Analysis: Rethinking sexual violence in DRC
Poster in Goma, eastern DRC, warning of the penalties for rape
KINSHASA, 6 August 2010 (IRIN) - A survey conducted by American scientists among the population of eastern Congo challenges the traditional image of sexual violence as perpetrated by men against women – but NGOs assisting rape survivors urge caution in interpreting the study’s gender findings.
According to the paper
published in the Journal of the American Medical Association (JAMA) on 4 August, researchers went door-to-door to interview nearly 1,000 villagers in North and South Kivu and Ituri last March. Unlike studies that focus on identified survivors of sexual violence, this survey intended to assess the impact of the problem on the wider population of eastern Congo.
The results confirm the widespread use of sexual violence against civilians – including males – since war broke out in the area in the mid-1990s. Nearly 40 percent of women and more than 23 percent of men surveyed reported having suffered sexual assault, mostly rape.
This study was the first to ask survivors about the gender of their attacker - 41 percent of female and 10 percent of male survivors of conflict-related sexual violence said the perpetrator was a woman.
The survey also found high levels of depression and other types of mental illness among survivors of sexual assault. “If you have suffered sexual violence, your risk of mental health disorders is about twice the population’s rate,” said study author Lynn Lawry, a humanitarian expert at the International Health Division of the US Department of Defense.
The survey was co-funded by the US military’s Africa Command (Africom), the NGO International Medical Corps and Canada’s McGill University.
“We can no longer think that sexual violence is just violence against women perpetrated by men, it is about everybody,” said Lawry. She added that action to combat sexual violence “must now include men and boys”, starting with UN policy documents
which have until now focused on female survivors.
|Nearly 40 percent of women and more than 23 percent of men surveyed reported having suffered sexual assault, mostly rape
“When we are looking at how we are going to address communities, we need to talk to female perpetrators as well as male perpetrators, and we have to include male survivors in our mental health clinics in order to address their issues, which may be very different from female survivors,” she said.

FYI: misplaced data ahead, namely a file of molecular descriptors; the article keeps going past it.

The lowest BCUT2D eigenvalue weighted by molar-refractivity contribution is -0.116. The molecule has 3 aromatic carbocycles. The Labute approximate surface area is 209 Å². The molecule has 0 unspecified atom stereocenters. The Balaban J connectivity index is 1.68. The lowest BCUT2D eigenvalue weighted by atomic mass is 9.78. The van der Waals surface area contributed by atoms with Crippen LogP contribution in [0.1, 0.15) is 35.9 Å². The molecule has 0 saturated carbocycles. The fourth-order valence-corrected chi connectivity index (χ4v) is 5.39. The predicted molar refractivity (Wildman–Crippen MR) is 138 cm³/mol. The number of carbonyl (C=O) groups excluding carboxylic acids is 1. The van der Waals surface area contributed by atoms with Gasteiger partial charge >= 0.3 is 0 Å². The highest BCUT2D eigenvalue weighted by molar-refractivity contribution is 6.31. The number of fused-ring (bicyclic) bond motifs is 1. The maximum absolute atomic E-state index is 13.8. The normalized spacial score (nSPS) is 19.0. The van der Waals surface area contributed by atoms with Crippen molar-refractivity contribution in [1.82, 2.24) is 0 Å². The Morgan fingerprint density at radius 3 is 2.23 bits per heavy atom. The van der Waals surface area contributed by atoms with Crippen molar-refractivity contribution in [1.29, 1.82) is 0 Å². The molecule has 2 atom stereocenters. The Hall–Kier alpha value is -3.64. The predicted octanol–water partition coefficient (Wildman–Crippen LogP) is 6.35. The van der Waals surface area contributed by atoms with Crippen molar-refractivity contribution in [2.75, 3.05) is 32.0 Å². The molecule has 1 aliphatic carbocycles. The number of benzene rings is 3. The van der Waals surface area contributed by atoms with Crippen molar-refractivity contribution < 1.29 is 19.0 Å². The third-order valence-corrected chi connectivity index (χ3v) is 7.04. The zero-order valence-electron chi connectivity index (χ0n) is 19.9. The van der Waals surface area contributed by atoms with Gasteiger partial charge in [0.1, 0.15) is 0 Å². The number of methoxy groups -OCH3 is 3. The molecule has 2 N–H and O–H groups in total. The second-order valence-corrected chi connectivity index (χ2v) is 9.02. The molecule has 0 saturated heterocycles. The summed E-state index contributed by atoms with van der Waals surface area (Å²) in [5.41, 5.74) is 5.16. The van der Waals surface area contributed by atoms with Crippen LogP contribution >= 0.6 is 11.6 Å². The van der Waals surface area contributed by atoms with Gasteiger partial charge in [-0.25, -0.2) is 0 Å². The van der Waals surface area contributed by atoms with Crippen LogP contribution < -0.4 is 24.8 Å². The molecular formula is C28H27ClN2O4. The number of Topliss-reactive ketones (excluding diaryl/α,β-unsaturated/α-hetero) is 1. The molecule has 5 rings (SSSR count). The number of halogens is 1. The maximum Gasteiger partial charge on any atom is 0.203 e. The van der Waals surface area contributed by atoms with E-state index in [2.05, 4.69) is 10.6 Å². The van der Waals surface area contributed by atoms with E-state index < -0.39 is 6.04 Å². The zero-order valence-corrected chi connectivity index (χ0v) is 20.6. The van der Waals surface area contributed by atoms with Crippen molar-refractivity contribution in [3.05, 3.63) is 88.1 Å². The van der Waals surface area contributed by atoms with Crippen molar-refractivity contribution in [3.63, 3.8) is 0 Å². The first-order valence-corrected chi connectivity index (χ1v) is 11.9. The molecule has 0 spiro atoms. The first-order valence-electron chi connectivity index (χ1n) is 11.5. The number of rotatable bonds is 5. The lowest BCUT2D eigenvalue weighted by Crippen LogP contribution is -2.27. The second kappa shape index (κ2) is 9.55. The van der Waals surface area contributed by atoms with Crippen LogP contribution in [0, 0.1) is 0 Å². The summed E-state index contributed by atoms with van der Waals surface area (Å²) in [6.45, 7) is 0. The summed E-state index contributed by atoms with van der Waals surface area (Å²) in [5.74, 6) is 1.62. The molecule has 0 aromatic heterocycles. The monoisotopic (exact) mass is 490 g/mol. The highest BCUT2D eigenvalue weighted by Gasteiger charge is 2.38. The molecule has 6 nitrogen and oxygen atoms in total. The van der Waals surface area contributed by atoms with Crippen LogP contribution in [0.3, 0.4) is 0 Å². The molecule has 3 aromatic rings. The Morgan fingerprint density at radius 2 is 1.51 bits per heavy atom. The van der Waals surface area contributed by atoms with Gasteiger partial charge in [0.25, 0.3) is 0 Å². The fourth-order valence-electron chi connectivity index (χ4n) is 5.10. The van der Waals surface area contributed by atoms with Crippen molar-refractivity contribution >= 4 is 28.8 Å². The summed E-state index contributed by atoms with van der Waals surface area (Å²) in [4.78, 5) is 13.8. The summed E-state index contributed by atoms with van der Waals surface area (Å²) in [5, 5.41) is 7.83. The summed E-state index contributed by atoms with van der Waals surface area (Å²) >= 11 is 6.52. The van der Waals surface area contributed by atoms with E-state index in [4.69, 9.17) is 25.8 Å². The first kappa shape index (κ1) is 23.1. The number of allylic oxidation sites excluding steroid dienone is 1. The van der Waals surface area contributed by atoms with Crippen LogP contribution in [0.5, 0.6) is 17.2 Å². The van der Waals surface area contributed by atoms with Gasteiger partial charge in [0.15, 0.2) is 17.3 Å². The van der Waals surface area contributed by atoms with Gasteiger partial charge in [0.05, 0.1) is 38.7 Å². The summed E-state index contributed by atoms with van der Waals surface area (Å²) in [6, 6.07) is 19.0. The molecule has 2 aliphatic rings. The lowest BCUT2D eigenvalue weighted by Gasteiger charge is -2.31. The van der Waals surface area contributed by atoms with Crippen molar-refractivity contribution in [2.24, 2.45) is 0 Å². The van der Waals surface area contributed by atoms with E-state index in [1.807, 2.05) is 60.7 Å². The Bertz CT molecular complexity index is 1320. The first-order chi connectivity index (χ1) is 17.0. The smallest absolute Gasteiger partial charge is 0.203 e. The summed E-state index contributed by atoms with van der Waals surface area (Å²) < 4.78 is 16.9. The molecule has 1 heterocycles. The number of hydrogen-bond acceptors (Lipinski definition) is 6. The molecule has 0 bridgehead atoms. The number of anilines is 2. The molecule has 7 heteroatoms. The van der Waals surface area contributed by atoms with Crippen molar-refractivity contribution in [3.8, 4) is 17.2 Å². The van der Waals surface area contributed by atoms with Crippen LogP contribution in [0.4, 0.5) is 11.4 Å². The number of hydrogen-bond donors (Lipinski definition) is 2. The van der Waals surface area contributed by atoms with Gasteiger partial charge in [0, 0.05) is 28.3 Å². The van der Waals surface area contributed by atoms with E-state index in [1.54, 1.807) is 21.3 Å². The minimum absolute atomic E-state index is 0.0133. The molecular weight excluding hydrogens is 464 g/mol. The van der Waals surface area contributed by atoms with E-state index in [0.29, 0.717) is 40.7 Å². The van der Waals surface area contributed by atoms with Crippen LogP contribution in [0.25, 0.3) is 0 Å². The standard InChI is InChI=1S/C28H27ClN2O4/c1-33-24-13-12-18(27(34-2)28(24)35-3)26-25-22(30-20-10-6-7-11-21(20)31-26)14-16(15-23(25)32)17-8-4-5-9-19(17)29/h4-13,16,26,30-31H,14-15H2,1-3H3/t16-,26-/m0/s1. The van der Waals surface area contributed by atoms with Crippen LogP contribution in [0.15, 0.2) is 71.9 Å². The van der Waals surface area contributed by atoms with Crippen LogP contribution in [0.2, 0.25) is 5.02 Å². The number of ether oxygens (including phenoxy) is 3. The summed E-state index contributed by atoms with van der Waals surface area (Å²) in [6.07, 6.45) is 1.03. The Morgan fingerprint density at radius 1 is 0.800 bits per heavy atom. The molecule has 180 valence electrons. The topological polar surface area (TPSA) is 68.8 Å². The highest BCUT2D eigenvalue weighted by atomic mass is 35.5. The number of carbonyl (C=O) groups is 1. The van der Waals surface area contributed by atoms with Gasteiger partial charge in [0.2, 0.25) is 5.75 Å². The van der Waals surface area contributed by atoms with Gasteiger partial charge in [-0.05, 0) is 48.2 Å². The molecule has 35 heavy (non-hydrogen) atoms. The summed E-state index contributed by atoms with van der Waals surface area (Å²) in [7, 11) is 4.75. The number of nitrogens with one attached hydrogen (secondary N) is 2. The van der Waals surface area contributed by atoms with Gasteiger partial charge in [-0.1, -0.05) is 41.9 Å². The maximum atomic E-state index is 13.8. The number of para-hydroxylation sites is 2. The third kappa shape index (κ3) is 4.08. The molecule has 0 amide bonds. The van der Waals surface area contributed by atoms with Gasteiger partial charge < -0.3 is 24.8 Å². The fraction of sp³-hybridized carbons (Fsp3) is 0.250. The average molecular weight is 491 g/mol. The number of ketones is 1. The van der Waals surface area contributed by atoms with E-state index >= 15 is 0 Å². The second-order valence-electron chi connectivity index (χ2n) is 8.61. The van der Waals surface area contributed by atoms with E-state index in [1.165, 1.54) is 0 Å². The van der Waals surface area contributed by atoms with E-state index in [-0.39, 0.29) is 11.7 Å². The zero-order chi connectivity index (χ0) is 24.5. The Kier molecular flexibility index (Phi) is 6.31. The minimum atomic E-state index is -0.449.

Lawry’s call for the inclusion of male survivors echoes that by Maria Eriksson Baaz and Maria Stern of Sweden’s Nordic Africa Institute, who denounced “the invisibility of men and boys as victims of sexual and gender-based violence” in a paper
published in May. “In terms of sexual violence, the highest percentage of reported male victims of rape is 10 percent, but the real levels are probably higher (due to the extreme stigma attached to sexual abuse of males),” Baaz and Stern wrote.
Men in need
However, Denise Siwatula, a programme officer at the Women’s Synergy for the Victims of Sexual Violence, a Congolese NGO based in the Kivus, said she had not witnessed such high numbers of sexual assault by women.
“Statistics on female rape perpetrators are very low,” she said. But she confirmed that many men were victims of sexual violence and that their assistance needs were different to those of women, especially for psychological help, which she said was generally under-funded. “Our psycho-social service tries to help the victims rebuild themselves, but it is not very efficient because we need a lot more resources to rehabilitate the victims psychologically, socially and mentally,” she said.
Ciarán Donnelly, who heads the US-based NGO International Rescue Committee (IRC) in DRC, said Lawry’s findings on “the high level of sexual violence in eastern Congo and the unacceptable impact on the civilian population, in particular women and girls, and the need for an increased focus on health and in particular mental health” were consistent with his organization’s observations in-country.
However, Donnelly was surprised by the gender findings. “There are some issues that need to be investigated further. Dr Lawry urges a reformulation of policy and a refocusing of aid efforts in the area of sexual violence based on the findings of the survey; I think we would like to caution against being too precipitous in that area,” he said.
He added the IRC would examine the data and definitions from the study in detail to understand the breakdown in types of sexual violence surveyed, which ranges from being forced to undress to gang rape.
He added that it was unclear whether women kidnapped by armed groups and forced to perform sexual acts on others were listed among the perpetrators of conflict-related sexual violence.
One point of debate will be the representativeness of the sample surveyed. Interviewers had to stay clear of active combat zones in March and replace some randomly selected villages with others. The study states that “the findings may be interpreted with caution to represent the more than five million people in the three areas surveyed” and Lawry is confident that security issues have not undermined the credibility of data collection.
Yet some critics point to the fact that while the researchers had to avoid areas where the DRC armed forces (FARDC) were active, the same FARDC are not listed among the reported perpetrators of sexual violence. “Among the women that we are assisting, some were raped by armed groups and others were raped by soldiers of our own Congolese army,” said Siwatula.